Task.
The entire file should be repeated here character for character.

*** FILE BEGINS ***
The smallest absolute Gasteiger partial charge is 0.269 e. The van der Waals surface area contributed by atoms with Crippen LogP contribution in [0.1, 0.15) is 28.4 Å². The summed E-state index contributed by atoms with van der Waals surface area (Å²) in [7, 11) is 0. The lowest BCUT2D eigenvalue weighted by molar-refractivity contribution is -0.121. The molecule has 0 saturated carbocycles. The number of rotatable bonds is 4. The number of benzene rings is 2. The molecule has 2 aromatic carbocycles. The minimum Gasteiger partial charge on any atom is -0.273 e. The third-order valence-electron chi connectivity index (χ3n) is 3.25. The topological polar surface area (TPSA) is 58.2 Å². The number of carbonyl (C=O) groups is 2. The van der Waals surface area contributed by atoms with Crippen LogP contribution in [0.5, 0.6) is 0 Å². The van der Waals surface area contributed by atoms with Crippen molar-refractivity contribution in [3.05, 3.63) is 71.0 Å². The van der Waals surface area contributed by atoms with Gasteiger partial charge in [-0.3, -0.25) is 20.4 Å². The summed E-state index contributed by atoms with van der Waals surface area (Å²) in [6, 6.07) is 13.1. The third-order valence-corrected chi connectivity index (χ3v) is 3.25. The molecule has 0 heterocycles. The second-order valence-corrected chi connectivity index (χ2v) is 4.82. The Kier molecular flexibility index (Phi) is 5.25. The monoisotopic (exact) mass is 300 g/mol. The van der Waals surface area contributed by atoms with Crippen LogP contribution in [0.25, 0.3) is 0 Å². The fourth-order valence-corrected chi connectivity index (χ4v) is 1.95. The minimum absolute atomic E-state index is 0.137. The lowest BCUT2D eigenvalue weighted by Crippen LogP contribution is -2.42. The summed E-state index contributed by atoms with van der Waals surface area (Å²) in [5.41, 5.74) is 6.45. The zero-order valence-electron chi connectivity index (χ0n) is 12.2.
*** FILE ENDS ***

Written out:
The smallest absolute Gasteiger partial charge is 0.269 e. The van der Waals surface area contributed by atoms with Crippen LogP contribution in [0.1, 0.15) is 28.4 Å². The summed E-state index contributed by atoms with van der Waals surface area (Å²) in [7, 11) is 0. The lowest BCUT2D eigenvalue weighted by molar-refractivity contribution is -0.121. The molecule has 0 saturated carbocycles. The number of rotatable bonds is 4. The number of benzene rings is 2. The molecule has 2 aromatic carbocycles. The minimum Gasteiger partial charge on any atom is -0.273 e. The third-order valence-electron chi connectivity index (χ3n) is 3.25. The topological polar surface area (TPSA) is 58.2 Å². The number of carbonyl (C=O) groups is 2. The van der Waals surface area contributed by atoms with Crippen LogP contribution in [0.5, 0.6) is 0 Å². The van der Waals surface area contributed by atoms with Crippen molar-refractivity contribution in [3.05, 3.63) is 71.0 Å². The van der Waals surface area contributed by atoms with Gasteiger partial charge in [-0.3, -0.25) is 20.4 Å². The summed E-state index contributed by atoms with van der Waals surface area (Å²) in [6, 6.07) is 13.1. The third-order valence-corrected chi connectivity index (χ3v) is 3.25. The molecule has 0 heterocycles. The second-order valence-corrected chi connectivity index (χ2v) is 4.82. The Kier molecular flexibility index (Phi) is 5.25. The monoisotopic (exact) mass is 300 g/mol. The van der Waals surface area contributed by atoms with Crippen LogP contribution in [0.25, 0.3) is 0 Å². The fourth-order valence-corrected chi connectivity index (χ4v) is 1.95. The minimum absolute atomic E-state index is 0.137. The lowest BCUT2D eigenvalue weighted by Crippen LogP contribution is -2.42. The summed E-state index contributed by atoms with van der Waals surface area (Å²) in [5.41, 5.74) is 6.45. The zero-order valence-electron chi connectivity index (χ0n) is 12.2.